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A police officer stands at Dundas Street and University Avenue in Toronto. Ontario Provincial Police and private security staff will work with municipal police at the Pan Am and Parapan Games.

Michelle Siu/The Globe and Mail

The Pan American Games will rack up police overtime; the question is how much.

With years to prepare, and examples from other cities to look to, organizers have dreamed up ways to leave Toronto police officers free to staff the event. That includes shutting down the city's police college and certain courtrooms for all of July, as well as nearly halving the amount of vacation officers can take that month.

Those measures will limit costs to the province, which is responsible for paying officers' overtime. But they will also be a test of success for streamlining police costs, if Toronto or other major cities hope to host big events more often.

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"One of the most expensive things at these types of international events now is security," said Christian Leuprecht, a professor at Queens University and the Royal Military College who has written extensively on the costs of policing.

Some overtime is inevitable, he said. But he will be looking to see, after the Games, how real costs stacked up against the province's $239-million security budget.

"If Canada and Toronto want to be competitive in bids for these types of large events, they will need to find efficiencies," he said. "This is all plan-able and manageable."

Ontario Provincial Police and thousands of private security staff will work with municipal police, including Toronto's, at the Pan Am and Parapan Games, which will last 26 days in total. Of the amount the province plans to spend, $101.5-million is slated to cover various municipal police services, $81-million for contracted private security and $57-million for the OPP, according to an Auditor-General's report on those costs from last fall. The Games' organizers have budgeted an additional $8-million for security.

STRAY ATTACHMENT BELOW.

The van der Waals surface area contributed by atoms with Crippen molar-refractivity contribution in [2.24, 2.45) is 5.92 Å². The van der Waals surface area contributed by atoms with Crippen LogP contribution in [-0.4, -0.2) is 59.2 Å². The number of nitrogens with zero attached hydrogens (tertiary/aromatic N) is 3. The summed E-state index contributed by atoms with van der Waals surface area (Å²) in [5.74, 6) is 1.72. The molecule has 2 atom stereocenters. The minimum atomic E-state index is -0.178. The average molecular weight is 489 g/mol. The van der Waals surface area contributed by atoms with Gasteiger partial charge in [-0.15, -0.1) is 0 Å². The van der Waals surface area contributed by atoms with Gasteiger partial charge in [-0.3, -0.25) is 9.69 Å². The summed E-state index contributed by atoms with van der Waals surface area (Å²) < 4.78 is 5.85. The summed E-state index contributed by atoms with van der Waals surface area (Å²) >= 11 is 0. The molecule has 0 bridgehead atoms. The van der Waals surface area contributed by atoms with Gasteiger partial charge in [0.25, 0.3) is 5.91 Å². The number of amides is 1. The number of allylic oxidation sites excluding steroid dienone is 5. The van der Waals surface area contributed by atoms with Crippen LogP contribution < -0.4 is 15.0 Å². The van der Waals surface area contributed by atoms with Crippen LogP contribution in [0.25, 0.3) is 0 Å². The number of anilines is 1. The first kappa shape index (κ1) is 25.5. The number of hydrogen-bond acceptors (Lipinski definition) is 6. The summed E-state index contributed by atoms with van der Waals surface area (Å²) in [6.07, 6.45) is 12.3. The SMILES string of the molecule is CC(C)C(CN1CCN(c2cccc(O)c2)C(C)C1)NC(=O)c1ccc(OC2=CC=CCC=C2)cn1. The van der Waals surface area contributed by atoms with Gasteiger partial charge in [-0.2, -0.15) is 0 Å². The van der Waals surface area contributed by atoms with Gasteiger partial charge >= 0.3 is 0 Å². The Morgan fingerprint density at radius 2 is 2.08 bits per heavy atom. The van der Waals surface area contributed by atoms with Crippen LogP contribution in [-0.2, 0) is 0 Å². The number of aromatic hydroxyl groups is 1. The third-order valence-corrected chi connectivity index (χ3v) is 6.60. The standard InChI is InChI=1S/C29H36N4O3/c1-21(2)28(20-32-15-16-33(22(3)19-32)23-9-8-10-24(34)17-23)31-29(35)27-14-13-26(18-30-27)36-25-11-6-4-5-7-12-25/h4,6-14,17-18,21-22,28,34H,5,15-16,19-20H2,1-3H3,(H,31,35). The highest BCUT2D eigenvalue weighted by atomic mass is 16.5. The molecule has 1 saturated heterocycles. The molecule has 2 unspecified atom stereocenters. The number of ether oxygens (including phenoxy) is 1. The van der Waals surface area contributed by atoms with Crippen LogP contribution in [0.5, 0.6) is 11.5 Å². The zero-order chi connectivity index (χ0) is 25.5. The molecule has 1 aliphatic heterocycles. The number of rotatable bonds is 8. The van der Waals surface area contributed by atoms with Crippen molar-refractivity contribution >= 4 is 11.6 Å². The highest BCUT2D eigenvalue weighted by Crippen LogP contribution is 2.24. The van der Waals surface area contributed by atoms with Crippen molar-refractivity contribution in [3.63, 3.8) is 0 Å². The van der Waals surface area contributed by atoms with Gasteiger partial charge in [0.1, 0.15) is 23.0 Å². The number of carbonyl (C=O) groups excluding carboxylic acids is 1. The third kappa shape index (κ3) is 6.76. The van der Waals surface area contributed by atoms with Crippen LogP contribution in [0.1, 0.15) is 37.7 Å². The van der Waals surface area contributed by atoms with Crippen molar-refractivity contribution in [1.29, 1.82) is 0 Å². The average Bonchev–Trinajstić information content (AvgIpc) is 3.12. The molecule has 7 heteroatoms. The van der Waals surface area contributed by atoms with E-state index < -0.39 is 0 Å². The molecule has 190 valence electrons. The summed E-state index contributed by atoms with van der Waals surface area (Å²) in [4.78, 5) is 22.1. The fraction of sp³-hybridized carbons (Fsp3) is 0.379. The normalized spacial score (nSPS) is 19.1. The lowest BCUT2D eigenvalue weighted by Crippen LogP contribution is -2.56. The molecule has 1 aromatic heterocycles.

Toronto municipal police are budgeted for $72.7-million, overtime included, said Toronto Police Staff Sergeant Devin Kealey, a community liaison for the Games. However, those are estimates, and staffing will depend on attendance, weather and other factors, he said.

"In those instances where we do need to use on-duty resources, every effort is being made to take these resources from non-front-line units," he wrote in an e-mail.

Closing down the Toronto Police College for July means more on-duty staff available for the Games, he said. Closing the three Provincial Offences courts in Toronto – municipally run courts that handle non-criminal matters such as traffic tickets – means officers won't need to appear there.

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The court closures won't likely be a major inconvenience, said Leonard Smart, a former officer who now works as a paralegal, often handling traffic tickets. While the Provincial Offences courts once had a backlog that created roughly a year-long wait, he said, tickets now result in trial in only a few months.

The amount of leave available for Toronto officers in July has also been cut from 10 per cent to 6 per cent of the force's manpower. That measure wasn't popular with all officers, but it's no surprise, as vacations were settled last fall, said Toronto Police Association president Mike McCormack.

"From an association perspective, we worked it out with the service and that was a reasonable compromise to make sure we had the appropriate staffing for Pan Am," he said.

Mr. McCormack said he expects staffing needs for the Games to be similar to what was planned ahead of the G20 in 2010, though the Games are seen as a lower-risk security event. The G20, with unplanned surges of extra officers, ended up costing the federal government more than $676-million, including $144-million to Toronto police.

In March, then-police chief Bill Blair said the demands on Toronto police at the Pan Am Games will be heavy, involving tens of thousands of extra hours, "far more hours than, frankly, would ever be involved in paid duty assignments."

Bigger savings will only come from major restructuring, similar to what other countries and jurisdictions do, Prof. Leuprecht said.

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"We're going to have people who get paid $100,000 a year basically standing around and looking pretty – jobs that special constables in Quebec do for half the money," he said. "Much of this is about having a visibility, right? For that, all we need is a couple of guys with walkie-talkies on every corner," with highly trained officers available for emergencies.

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